By 2018/19 Cameron will have been leader for thirteen/fourteen years and Prime Minister for eight/nine. Prospective successors should be very wary as history suggests they’ll be competing for a poisoned chalice!

We live in an uncertain world but the Corbynistas have not leaned the lessons of history and are not doing anything to make themselves into a credible opposition.

John Wall is a Conservative councillor in Hampshire

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7 Responses to “I’m a Conservative and Britain needs a credible opposition. Are we likely to get one any time soon?”

  1. Mike Homfray says:

    But your idea of a credible opposition would be an entirely safe on which would carry out broadly the same policies as you for a few years and not frighten the horses. A change of name above the door. Tweedledum replacing Tweedledee

  2. Madasafish says:

    Labour’s simple problem is they have a shortage of credible competent and appealing MPs whom the public can like and possibly trust. After all, when you look at the causes of Labour’s defeat, it could be simply stated as “Voters like and trust Cameron, they thought Miliband was a geek and did not trust him”.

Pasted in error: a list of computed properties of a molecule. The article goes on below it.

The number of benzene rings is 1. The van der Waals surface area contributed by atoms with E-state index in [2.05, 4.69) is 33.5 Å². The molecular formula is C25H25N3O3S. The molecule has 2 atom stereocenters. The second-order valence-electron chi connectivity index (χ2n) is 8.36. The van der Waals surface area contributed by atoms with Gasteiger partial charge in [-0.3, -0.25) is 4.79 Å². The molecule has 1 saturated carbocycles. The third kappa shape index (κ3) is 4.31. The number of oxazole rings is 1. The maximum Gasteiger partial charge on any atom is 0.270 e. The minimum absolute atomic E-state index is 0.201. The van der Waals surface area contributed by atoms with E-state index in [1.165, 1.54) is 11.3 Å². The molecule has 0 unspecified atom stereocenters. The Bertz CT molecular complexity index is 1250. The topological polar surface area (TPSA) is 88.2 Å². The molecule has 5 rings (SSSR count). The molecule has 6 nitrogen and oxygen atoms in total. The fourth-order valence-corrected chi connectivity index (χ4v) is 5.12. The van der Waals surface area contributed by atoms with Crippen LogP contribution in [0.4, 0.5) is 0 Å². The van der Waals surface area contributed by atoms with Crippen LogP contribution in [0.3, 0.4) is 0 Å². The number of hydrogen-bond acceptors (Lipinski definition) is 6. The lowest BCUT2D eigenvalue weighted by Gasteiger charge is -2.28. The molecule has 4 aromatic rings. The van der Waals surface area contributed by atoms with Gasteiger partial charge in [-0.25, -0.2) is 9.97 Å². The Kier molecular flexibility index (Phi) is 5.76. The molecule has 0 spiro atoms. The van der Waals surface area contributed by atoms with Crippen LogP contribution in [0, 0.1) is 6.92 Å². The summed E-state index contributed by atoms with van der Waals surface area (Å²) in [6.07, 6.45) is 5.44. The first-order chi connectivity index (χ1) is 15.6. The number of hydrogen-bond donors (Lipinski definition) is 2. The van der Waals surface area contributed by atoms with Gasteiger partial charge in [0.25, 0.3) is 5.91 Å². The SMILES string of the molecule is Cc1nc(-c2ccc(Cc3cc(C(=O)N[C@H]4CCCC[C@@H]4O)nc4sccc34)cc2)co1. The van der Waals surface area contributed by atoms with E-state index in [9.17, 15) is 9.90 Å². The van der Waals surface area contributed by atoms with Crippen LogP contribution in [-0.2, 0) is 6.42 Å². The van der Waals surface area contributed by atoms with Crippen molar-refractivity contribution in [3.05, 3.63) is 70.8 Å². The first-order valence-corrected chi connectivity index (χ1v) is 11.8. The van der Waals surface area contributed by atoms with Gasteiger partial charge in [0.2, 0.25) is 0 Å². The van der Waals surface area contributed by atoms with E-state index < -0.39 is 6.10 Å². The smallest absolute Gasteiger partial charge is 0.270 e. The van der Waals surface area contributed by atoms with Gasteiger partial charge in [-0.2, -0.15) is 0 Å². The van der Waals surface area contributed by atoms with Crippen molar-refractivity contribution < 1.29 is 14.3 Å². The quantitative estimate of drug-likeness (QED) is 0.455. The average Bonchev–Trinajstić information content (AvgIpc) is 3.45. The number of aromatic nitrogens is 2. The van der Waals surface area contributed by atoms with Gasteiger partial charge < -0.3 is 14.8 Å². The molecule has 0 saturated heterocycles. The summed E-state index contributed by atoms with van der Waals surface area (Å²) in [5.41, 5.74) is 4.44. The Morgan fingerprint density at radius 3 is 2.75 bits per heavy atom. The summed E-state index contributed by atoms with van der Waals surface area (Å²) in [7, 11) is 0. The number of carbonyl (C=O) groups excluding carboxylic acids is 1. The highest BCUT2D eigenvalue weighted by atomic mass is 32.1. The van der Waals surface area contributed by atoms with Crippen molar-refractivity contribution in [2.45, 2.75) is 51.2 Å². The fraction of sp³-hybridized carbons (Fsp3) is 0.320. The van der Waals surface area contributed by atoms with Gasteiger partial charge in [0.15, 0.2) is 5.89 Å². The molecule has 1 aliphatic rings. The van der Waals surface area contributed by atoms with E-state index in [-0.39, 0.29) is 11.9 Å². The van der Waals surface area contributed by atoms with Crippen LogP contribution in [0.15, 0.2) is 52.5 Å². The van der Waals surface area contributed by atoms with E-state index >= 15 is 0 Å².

Any party which is comprised of members who vote for people like Corbyn needs to get new members.

    See also McCluskey who has learned nothing for the period 1980 -2015.

    Perhaps if Labour selected MPs on ability and not sex or colour they might do better. I will not hold my breath.

  3. swatantra says:

    Always useful to get the views of someone from the other side.
    Basically Britain is a conservative country and people don’t like change or up heaval.
    You could say that MacMillan was pretty Socialist in his outlook and Heath a Progressive
    Wilson was pretty careful to play a moderate bat Mrs T certainly was a reactionary looking for a fight But then she was there when the Berlin Wall came down and people were very afraid what would happen next.
    Major was a pragmatist But after 18 years of Tory rule Blair couldn’t very well put the clock back, and anyway he was a Liberal in his outlook.
    Brown was knocked for 6 by events and an unlucky PM.